c.RenderControl(writer);

    ...

    //passwordRecovery.QuestionTemplateContainer.RenderControl(writer);
    foreach (Control c in passwordRecovery.QuestionTemplateContainer.Controls)
        c.RenderControl(writer);

    ...

    //passwordRecovery.SuccessTemplateContainer.RenderControl(writer);
    foreach (Control c in passwordRecovery.SuccessTemplateContainer.Controls)
        c.RenderControl(writer);

That’s some weird behavior, but it works, and it doesn’t seem to break any of the functionality. Be sure to check out the complete thread on the ASP.Net forums for details.

A wonderfully simple, wonderfully useful IE CSS hack

For the past few years, I’ve been doing a lot of web development. Part of my design mantra (at least from a code perspective) is table-less design using CSS that works in as many browsers as humanly possible.

Since Firefox‘s support for CSS standards is superior to that of IE, I generally code everything so it looks good in Firefox, then apply hacks to get it to work in IE. (Most other browsers require minimal tweaking once something works well in Firefox and IE.) At times, the hack is to add some IE-specific CSS code, which is usually done using the asterisk hack:

.myClass {
 background-color:white;
}
* html body .myclass {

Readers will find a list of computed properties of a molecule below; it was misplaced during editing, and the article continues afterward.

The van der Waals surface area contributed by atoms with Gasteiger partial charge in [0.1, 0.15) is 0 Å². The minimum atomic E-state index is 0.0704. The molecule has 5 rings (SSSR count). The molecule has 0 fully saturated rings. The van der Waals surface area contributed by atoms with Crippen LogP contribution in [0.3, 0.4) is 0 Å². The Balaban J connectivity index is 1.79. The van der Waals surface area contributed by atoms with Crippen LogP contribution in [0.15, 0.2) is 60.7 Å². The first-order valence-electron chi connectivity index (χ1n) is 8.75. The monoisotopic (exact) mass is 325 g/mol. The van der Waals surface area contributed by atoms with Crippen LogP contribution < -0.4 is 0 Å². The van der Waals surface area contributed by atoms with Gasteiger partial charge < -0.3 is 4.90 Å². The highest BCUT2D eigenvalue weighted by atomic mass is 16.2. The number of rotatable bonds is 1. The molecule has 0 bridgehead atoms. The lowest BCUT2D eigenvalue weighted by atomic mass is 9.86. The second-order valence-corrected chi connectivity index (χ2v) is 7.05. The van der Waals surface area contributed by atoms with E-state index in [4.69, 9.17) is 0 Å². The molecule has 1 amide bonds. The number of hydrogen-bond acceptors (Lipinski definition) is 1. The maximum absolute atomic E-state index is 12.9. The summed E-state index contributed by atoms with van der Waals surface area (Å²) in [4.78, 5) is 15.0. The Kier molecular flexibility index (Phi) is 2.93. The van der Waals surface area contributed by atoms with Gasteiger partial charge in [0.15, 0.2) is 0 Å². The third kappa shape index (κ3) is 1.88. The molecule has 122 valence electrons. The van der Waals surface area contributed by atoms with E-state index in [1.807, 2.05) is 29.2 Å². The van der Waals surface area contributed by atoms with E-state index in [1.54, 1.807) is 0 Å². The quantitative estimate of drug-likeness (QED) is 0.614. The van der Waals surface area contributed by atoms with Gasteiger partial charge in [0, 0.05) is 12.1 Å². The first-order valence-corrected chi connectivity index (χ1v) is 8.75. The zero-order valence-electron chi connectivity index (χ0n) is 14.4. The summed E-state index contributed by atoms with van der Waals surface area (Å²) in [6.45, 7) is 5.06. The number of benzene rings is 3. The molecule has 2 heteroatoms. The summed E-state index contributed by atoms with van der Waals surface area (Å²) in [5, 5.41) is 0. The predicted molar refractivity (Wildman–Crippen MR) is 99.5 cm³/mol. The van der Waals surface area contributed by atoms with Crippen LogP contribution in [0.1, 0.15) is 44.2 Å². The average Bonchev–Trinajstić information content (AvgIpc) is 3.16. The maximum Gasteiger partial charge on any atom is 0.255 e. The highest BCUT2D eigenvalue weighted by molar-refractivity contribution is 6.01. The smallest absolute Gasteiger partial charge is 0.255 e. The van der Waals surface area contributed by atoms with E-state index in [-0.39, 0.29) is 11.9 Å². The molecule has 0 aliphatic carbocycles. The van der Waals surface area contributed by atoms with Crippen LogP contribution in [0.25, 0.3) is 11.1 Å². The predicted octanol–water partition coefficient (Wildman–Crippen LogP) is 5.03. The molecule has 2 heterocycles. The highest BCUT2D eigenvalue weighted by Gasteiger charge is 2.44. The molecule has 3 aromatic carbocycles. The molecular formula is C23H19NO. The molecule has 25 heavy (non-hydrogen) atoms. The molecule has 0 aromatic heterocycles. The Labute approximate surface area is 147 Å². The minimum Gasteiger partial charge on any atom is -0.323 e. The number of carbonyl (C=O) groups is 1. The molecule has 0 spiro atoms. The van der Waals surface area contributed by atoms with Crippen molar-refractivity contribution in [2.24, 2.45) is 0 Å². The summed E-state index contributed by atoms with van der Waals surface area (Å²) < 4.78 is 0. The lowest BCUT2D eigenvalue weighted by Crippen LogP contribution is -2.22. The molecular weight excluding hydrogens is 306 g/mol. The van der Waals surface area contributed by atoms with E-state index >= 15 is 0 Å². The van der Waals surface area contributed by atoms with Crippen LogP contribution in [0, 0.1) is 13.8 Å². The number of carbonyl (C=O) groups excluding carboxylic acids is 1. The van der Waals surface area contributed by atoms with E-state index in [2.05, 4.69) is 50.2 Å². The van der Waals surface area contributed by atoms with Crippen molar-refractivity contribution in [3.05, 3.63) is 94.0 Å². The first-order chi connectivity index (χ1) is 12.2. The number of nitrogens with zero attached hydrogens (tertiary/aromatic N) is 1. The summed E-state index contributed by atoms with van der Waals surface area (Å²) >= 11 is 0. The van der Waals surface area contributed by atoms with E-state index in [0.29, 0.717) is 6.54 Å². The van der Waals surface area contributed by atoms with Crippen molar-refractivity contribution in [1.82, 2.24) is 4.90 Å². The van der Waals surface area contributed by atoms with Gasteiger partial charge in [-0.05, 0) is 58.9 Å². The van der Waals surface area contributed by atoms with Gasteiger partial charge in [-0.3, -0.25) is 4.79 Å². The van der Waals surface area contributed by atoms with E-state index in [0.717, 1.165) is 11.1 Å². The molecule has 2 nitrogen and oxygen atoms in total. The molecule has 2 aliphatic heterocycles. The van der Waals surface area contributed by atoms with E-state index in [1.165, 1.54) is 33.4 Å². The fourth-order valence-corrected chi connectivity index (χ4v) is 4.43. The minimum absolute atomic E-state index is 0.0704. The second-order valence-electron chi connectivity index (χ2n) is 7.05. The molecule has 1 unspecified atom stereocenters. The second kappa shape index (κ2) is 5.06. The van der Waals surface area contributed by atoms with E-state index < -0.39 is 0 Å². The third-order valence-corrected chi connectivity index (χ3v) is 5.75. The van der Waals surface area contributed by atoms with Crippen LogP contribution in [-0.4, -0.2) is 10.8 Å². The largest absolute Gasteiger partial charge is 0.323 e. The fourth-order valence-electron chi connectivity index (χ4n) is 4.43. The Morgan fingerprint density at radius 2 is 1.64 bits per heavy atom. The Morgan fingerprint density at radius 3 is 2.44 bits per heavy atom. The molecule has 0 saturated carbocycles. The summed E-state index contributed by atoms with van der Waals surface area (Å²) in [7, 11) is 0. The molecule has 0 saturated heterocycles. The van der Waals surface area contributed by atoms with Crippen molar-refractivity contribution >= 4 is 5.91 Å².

background-color:black;
}

Only IE recognizes the second line, so in IE, the background color of any element with the myClass class will be black; for all other browsers, it will be white.

However, this hack can be replaced by one I found today, which is beautifully simple and elegant: add an underscore before the CSS property name.

body {
 background: green; /* show to Mozilla/Safari/Opera */
 _background: red; /* show to IE */
}

It works in IE Windows only, according to the guy who wrote about it on his blog, Joen Asmussen. Hats off to you, Joen — a great solution not only in its simplicity (one extra character) and in its readability (you can visualize the IE-only hack in the same content as your non-IE CSS).

For more on CSS hacking with IE, check out Essentials of CSS Hacking For Internet Explorer by Marko Dugonjic. For more info on CSS standards support in modern browsers, check out Web Browser Standards Support by David Hammond.

Removing the TABLE from the CreateUserWizard control

About two months ago, I wrote a post about removing the TABLE from ASP.Net 2.0’s Login control. The below code will let you do the same from the CreateUserWizard control. One important caveat: for this to work (in my limited testing), you must provide a custom template for the ContentTemplate and CustomNavigationTemplate of the CreateUserWizardStep, and for the ContentTemplate of the CompleteWizardStep.

public class CssCreateUserWizard : System.Web.UI.WebControls.CreateUserWizard
{
    protected override void Render( HtmlTextWriter writer )
    {
        if ( CreateUserStep.ContentTemplate != null && this.ActiveStep == this.CreateUserStep )
        {